The TRS‑80 Quick Printer
TRS‑80 Quick Printer from a Radio Shack catalog
Unlike the more common dot-matrix or daisy-wheel printers (such as the TRS‑80 Line Printer or the Daisy Wheel Printer II), the Quick Printer was an “electrostatic” printer that required special aluminum-coated paper. Radio Shack sold a package of three rolls of the 4.75″ wide “aluminized electrostatic spool paper” (catalog number 26-1405) for $16.95.
The Quick Printer worked by electrically burning away the aluminum coating of the paper. With the aluminum burnt away, the black backing paper underneath was exposed. The printing/burning process created both a very distinctive odor and sparks that were clearly visible when printing in a dark room.
Characters were created using a 5 by 8 matrix at a maximum speed of 150 lines per minute. The output, described as “black-on-silver,” reproduced well on photocopiers. The paper was said to be “unaffected by light, heat, or humidity” but it was best handled only by the edges because the aluminum coating could wear off.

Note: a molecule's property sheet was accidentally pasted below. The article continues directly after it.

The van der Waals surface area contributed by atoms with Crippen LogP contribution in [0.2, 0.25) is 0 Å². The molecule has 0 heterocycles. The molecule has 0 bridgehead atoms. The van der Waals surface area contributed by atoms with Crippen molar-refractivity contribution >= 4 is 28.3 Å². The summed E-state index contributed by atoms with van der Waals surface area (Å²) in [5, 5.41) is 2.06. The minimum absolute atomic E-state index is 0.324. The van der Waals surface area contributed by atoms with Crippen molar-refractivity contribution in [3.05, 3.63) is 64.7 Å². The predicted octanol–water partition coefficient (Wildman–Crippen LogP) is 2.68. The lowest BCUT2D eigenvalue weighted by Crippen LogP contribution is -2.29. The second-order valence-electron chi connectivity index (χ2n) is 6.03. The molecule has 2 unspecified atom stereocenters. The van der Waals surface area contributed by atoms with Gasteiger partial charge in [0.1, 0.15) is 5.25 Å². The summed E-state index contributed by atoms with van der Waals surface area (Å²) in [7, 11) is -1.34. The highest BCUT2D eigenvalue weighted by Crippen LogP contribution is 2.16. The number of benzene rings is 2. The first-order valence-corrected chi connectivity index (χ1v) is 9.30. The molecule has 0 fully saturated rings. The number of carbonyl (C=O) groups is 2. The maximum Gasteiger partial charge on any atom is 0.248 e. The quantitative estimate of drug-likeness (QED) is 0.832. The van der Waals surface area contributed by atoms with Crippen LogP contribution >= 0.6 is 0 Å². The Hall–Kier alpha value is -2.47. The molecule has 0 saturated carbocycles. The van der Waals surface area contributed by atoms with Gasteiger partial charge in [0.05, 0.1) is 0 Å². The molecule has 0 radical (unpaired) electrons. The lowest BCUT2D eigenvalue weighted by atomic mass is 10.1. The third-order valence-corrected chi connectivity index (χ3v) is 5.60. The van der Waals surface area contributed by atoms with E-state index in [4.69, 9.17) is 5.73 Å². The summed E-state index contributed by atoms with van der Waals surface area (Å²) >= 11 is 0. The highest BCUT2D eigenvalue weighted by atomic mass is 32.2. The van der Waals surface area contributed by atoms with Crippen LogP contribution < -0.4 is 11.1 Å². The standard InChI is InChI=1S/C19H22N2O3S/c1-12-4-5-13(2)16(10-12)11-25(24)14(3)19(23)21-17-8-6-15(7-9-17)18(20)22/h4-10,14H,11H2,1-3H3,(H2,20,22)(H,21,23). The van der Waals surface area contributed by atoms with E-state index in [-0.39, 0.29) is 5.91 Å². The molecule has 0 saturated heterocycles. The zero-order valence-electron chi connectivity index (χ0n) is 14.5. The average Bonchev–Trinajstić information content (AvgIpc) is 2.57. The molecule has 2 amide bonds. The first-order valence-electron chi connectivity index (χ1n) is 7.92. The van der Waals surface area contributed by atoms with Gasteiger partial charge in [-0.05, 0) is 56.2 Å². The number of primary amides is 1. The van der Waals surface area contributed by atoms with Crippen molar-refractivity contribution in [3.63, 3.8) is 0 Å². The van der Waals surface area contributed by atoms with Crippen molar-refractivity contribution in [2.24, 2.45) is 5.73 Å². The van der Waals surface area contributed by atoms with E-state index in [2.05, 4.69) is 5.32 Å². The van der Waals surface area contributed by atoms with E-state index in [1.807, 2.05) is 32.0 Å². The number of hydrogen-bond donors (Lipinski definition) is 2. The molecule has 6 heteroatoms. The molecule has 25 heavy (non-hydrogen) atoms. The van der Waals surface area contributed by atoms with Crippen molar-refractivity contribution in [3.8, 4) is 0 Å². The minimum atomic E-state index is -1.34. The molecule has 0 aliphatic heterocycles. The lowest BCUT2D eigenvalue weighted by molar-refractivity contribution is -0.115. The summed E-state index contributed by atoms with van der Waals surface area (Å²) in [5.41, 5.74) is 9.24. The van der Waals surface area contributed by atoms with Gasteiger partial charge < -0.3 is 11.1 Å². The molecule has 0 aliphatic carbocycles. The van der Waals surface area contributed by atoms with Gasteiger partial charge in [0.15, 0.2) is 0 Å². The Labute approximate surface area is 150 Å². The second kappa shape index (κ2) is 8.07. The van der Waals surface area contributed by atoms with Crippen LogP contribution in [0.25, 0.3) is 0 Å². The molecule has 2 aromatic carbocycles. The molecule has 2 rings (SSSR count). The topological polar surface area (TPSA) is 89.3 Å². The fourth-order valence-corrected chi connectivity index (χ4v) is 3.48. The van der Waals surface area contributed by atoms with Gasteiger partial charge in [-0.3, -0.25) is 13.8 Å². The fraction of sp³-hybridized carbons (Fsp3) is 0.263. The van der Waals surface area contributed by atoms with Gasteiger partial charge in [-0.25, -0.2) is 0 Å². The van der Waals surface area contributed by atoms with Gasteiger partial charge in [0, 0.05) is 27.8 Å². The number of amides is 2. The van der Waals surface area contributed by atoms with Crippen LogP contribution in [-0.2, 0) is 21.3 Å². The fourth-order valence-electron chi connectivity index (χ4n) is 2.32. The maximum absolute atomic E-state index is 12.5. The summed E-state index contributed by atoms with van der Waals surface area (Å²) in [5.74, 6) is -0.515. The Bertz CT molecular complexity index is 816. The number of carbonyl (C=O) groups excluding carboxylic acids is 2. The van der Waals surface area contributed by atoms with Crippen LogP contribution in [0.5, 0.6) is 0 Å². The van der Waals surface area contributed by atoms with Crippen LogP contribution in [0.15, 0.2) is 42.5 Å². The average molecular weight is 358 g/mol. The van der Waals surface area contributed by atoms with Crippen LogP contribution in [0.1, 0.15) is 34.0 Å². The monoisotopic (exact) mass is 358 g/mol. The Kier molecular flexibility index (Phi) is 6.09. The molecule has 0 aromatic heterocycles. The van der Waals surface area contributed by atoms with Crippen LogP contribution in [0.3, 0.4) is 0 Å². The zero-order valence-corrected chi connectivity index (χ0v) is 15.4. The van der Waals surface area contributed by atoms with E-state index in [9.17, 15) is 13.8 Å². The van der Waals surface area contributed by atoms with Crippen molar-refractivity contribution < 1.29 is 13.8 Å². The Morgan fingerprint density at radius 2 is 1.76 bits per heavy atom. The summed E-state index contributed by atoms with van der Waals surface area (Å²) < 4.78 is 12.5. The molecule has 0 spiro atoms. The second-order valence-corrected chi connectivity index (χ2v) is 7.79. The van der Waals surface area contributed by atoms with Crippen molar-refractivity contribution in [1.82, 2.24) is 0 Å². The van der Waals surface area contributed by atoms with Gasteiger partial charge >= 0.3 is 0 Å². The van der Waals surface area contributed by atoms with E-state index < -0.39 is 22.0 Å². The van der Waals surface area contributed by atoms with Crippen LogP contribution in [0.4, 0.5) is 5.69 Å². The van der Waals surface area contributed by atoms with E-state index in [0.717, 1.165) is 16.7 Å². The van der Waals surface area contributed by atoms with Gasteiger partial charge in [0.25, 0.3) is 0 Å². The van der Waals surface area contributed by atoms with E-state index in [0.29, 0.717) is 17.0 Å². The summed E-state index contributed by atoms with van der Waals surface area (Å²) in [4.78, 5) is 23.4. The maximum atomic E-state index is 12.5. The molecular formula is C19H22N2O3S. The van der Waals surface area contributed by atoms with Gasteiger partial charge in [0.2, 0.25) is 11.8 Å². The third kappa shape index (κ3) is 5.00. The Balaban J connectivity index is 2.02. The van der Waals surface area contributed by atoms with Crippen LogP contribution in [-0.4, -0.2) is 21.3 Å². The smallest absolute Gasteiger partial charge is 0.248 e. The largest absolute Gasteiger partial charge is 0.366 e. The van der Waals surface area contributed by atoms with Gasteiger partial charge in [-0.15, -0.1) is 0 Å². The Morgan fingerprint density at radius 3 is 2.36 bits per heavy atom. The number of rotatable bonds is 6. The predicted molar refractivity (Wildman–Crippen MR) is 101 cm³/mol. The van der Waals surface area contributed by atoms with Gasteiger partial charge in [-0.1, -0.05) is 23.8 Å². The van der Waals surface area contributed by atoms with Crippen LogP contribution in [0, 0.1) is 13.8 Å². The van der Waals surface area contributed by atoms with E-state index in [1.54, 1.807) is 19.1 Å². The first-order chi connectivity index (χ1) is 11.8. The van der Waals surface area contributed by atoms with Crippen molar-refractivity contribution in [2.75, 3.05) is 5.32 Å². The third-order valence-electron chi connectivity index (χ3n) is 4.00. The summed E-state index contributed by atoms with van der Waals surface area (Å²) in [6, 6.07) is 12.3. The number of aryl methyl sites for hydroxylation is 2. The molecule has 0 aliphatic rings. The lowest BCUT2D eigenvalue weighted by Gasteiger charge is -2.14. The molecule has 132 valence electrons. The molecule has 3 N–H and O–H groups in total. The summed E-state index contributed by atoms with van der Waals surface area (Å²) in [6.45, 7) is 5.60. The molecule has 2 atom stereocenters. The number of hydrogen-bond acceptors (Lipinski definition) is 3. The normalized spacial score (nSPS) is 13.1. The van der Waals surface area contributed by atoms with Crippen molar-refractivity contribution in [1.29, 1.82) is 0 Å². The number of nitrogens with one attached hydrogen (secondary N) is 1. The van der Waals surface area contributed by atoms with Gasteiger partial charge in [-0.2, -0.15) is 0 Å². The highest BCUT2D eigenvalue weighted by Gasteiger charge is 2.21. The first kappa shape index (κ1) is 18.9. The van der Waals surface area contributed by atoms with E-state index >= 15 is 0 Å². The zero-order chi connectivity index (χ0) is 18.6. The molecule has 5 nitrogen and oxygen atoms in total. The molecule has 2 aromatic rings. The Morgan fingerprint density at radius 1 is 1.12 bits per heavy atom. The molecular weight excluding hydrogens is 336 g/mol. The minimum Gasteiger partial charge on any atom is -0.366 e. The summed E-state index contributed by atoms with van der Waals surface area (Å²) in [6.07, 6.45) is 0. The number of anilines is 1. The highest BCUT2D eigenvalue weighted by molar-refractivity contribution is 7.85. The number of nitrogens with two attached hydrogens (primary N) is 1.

In 1979, Radio Shack introduced the Quick Printer II (catalog number 26-1155) for a price of $219. Despite the similar name, it was a different printer designed and built by Radio Shack. Like the TRS‑80 Quick Printer, the Quick Printer II also printed on special aluminum paper. This paper (catalog number 26-1412) was narrower (2 3/8″ wide) and cost $3.95 for a package of two rolls.
The Quick Printer II was unusual in that it offered three different ways to connect to the Model I:
- the Model I bus card-edge connector (like the TRS‑80 Screen Printer)
- the parallel printer port on the Radio Shack Expansion Interface
- an RS-232 serial port
Only the cable for a card-edge connection came with the Quick Printer II. The $19.95 parallel printer cable (catalog number 26-1406) had to be purchased separately.
Radio Shack listed the Quick Printer II in their catalog until 1982, but they continued to sell sold both kinds of aluminum paper for many years.